In any given time and place in all environments natural selection acts incessantly to eliminate variant life forms. Selection inhibits the perpetuation of populations of prokaryotes in specific environments. In eukaryotes natural selection eliminates the symbiotic complexes, the co-evolved bacterial communities that we recognize as eukaryotic "individuals".

The genesis, proliferation and natural selection of co-evolved symbionts is the major source of the evolutionary novelty recognized in the fossil record by paleontologists. From the late Proterozoic Eon (2500-542 million years ago) until the present fossiliferous sedimentary rocks have been studied and interpreted worldwide. Conspicuous from the Ediacaran (=Vendian) era until the end of the Holocene are macroscopic body fossils. Many, especially the earliest ones, are enigmatic. The absence of any animals or plants prior to the Varangerian ice ages at c.580 million years ago is a robust observation. Most of the Phanerozoic eon fossils (i.e., from 542 million years ago until now) can be tentatively assigned modern plant, animal or fungal affinities. That, prior to the "Cambrian explosion" members of the familiar eukaryotic kingdoms (Plantae, Animalia, Fungi) are conspicuous by their absence is a fact called "Darwin's dilemma" or "Darwin's lost world" (Brasier, 2009).

Protoctists and lichens, represented today by tens of thousands of species, are not exceptional. They are not curiosities although they are treated as such by most professional microbiologists, zoologists and botanists. The evolutionary importance of protoctists (whether called "protozoans", "fungi", "algae" or just dismissed as "lower organisms") is well known to the University of Pisa. Research on these planetmates of ours intrinsically tell stories of symbiosis and symbiogenesis. The inclusive field of protistology (or better yet, protoctistology) is essential to the understanding the history of life on Earth. We hope to establish a new science of "symbiogenetics" to return protoctists to their central importance in life sciences as you Pisani know so well (Sagan & Margulis, 2011). In the late 19th and first two thirds of the 20th century, mainly from work of Professors Nobili and Dini, their colleagues and students, protistology thrived here.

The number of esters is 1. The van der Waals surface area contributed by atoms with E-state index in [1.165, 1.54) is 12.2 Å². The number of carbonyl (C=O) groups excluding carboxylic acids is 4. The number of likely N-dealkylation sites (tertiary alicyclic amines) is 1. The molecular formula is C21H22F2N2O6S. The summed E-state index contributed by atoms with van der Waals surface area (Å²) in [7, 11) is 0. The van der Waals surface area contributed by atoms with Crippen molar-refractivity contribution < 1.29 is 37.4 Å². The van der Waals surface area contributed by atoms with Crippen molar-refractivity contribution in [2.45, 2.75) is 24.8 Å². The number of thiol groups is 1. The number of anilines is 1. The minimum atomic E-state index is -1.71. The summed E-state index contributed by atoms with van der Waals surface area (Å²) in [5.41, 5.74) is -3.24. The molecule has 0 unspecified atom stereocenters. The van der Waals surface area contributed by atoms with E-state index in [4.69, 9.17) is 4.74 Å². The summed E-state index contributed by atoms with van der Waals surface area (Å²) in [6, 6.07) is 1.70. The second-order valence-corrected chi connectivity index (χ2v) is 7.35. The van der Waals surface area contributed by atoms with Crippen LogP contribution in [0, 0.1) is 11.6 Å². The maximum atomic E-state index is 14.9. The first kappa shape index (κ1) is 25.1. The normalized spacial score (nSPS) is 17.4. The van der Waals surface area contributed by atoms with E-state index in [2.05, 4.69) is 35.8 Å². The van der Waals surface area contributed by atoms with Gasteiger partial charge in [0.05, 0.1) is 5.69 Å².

In summary I claim that professional biological literature details no evidence for the widely touted explanation of new species appearance "by natural selection acting on the accumulation of random DNA mutations". This unscientific belief contradicts overwhelming evidence for rampant horizontal genome transfer (symbiogenesis), horizontal gene transfer (Sapp, 2009) and karyotypic fissioning in mammals (Kolnicki, 2011). The new "molecular phylogenetics" renders untenable major assumptions of neo-Darwinian evolutionary "mechanisms". Species are not isolated "gene pool-entities" that "descend with modification" from two fertile (sexual) parents or a single uniparental reproductive (non-sexual) event. The topology of evolution is a net or web; the concept of an evolutionary tree (a "tree of life") is obsolete and should be abandoned. Let us return "power to the protoctists"!


Brasier, M. 2009, Darwin's Lost World, Oxford University Press, Oxford UK
Kozo-Polyansky, Boris M. 1924, Symbiogenesis: A New Principle of Evolution. Translation from the Russian by Victor Fet (2010). Harvard University Press, Cambridge MA USA

Kolnicki, R. 2011 Chapter 15. Lemurs and Split Chromosomes in Chimera and Consciousness Evolution of the Sensory Self, L. Margulis, W.E. Krumbein and C. A. Asikainen, editors. MIT Press, Cambridge MA USA, in press

Margulis  M. J. Chapman, R. Guerrero, and J. L. Hall. 2006 The Last Eukaryotic Common Ancestor (LECA): Acquisition of cytoskeletal motility from aerotolerant spirochetes in the Proterozoic eon. Proceedings of the National Academy of Sciences 103:13080-13085.

Margulis L. and Chapman M.J., 2010.  Kingdoms & Domains. An illustrated guide to the phyla of life on Earth. 4th edition. Elsevier, San Diego and London

Margulis, L. 2011 Symbiogenesis, A Principle of Evolution: Rediscovery of Boris Mikhaylovich Kozo-Polyansky in Charles Darwin and Modern Biology. Darwin and the History of Genetics and Evolution Conference, Eduard Kolchinsky, editor. Institute of the History of Science and Technology Russian Academy of Sciences, St. Petersburg, Russia (in press)

Okamoto N. & Inouye, I. 2006 Hatena arenicola gen. et sp. nov., a katablepharid undergoing probable plastid acquisition Protist 157:401-419

Sagan, D. and Margulis, L. Symbiogenetics: Toward a new science. Prototaxis, parasexuality and hybridogenesis in evolution of heritable variation. In Gabriel Trueba, editor, Proceedings of The Evolution Summit, University of San Francisco Quito and Galapagos, Ecuador. In preparation.

Sapp, Jan 2009 The New Foundations of Evolution: On the Tree of Life. Oxford University Press, New York and Oxford

Williamson, D.I. 2009 Caterpillars evolved from Onychophora by hybridogenesis,Proceedings of the National Academy of Sciences 106:15786–15790.

Ultimo aggionamento documento: 17-May-2010